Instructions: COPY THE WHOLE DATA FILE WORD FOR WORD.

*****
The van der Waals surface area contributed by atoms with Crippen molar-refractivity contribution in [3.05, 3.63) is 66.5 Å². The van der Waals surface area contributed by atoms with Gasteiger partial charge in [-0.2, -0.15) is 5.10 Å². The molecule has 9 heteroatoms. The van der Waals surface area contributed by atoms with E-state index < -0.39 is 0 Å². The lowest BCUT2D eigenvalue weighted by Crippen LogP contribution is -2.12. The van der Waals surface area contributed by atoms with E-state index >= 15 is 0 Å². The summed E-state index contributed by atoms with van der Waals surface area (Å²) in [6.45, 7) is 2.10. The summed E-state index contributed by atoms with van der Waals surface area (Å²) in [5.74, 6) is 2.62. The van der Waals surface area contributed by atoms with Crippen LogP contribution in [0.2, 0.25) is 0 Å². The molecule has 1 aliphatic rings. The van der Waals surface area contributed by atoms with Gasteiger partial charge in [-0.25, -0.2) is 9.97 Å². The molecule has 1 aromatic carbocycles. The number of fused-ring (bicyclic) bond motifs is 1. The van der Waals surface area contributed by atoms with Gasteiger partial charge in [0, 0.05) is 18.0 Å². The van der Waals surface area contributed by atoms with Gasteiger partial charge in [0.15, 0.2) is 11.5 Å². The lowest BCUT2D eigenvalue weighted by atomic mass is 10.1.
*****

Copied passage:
The van der Waals surface area contributed by atoms with Crippen molar-refractivity contribution in [3.05, 3.63) is 66.5 Å². The van der Waals surface area contributed by atoms with Gasteiger partial charge in [-0.2, -0.15) is 5.10 Å². The molecule has 9 heteroatoms. The van der Waals surface area contributed by atoms with E-state index < -0.39 is 0 Å². The lowest BCUT2D eigenvalue weighted by Crippen LogP contribution is -2.12. The van der Waals surface area contributed by atoms with E-state index >= 15 is 0 Å². The summed E-state index contributed by atoms with van der Waals surface area (Å²) in [6.45, 7) is 2.10. The summed E-state index contributed by atoms with van der Waals surface area (Å²) in [5.74, 6) is 2.62. The van der Waals surface area contributed by atoms with Crippen LogP contribution in [0.2, 0.25) is 0 Å². The molecule has 1 aliphatic rings. The van der Waals surface area contributed by atoms with Gasteiger partial charge in [-0.25, -0.2) is 9.97 Å². The molecule has 1 aromatic carbocycles. The number of fused-ring (bicyclic) bond motifs is 1. The van der Waals surface area contributed by atoms with Gasteiger partial charge in [0, 0.05) is 18.0 Å². The van der Waals surface area contributed by atoms with Gasteiger partial charge in [0.15, 0.2) is 11.5 Å². The lowest BCUT2D eigenvalue weighted by atomic mass is 10.1.